St. Louis Cathedral
- Type: Churches/Religious Sites, Sightseeing
- Time to Spend: 1 to 2 hours
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As the centerpiece of the French Quarter, St. Louis Cathedral is the oldest active cathedral in the United States. Originally built in the early 1700s, the cathedral is named in honor of Louis IX, a powerful 13th-century French king. The structure seen today is actually the third cathedral built on this spot, since the first two were ultimately destroyed. Religious services are still held here, as well as numerous cultural events, including free concerts. After touring the cathedral and the Old Ursuline Convent (the oldest building in the Mississippi Valley), consider strolling through St. Anthony's Garden to see the impressive statue of the Sacred Heart of Jesus. The garden also has a memorial to 30 crew members of a French ship that lost their lives to yellow fever in 1857.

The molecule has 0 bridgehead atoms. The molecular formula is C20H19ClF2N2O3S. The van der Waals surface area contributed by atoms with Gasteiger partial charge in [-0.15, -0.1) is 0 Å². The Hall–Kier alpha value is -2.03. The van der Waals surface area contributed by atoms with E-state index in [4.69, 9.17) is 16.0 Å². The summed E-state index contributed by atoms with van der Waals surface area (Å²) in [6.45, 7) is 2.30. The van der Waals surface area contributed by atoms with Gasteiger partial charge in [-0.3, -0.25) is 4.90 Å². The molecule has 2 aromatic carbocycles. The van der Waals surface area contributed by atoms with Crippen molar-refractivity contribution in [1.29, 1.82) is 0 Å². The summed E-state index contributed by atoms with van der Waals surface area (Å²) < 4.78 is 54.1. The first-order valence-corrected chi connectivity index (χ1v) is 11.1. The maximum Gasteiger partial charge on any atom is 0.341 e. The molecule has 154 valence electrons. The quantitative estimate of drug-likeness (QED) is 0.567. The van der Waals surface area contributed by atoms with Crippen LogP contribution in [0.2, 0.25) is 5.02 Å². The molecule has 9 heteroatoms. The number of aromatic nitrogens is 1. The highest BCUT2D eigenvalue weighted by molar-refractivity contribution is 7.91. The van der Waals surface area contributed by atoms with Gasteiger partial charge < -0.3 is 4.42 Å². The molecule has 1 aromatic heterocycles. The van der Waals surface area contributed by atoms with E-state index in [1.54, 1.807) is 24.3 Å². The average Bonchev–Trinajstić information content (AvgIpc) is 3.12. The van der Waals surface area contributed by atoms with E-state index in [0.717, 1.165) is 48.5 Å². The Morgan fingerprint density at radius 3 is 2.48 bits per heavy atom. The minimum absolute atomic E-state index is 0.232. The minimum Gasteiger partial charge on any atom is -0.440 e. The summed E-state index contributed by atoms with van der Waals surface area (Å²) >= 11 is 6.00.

The St. Louis Cathedral is open to the public every day from at 9 a.m. to 4 p.m. Monday through Saturday, and until 2 p.m. on Sunday. Entry is free, and guided tours are often available in the afternoon. For more information about upcoming events, visit the St. Louis Cathedral website.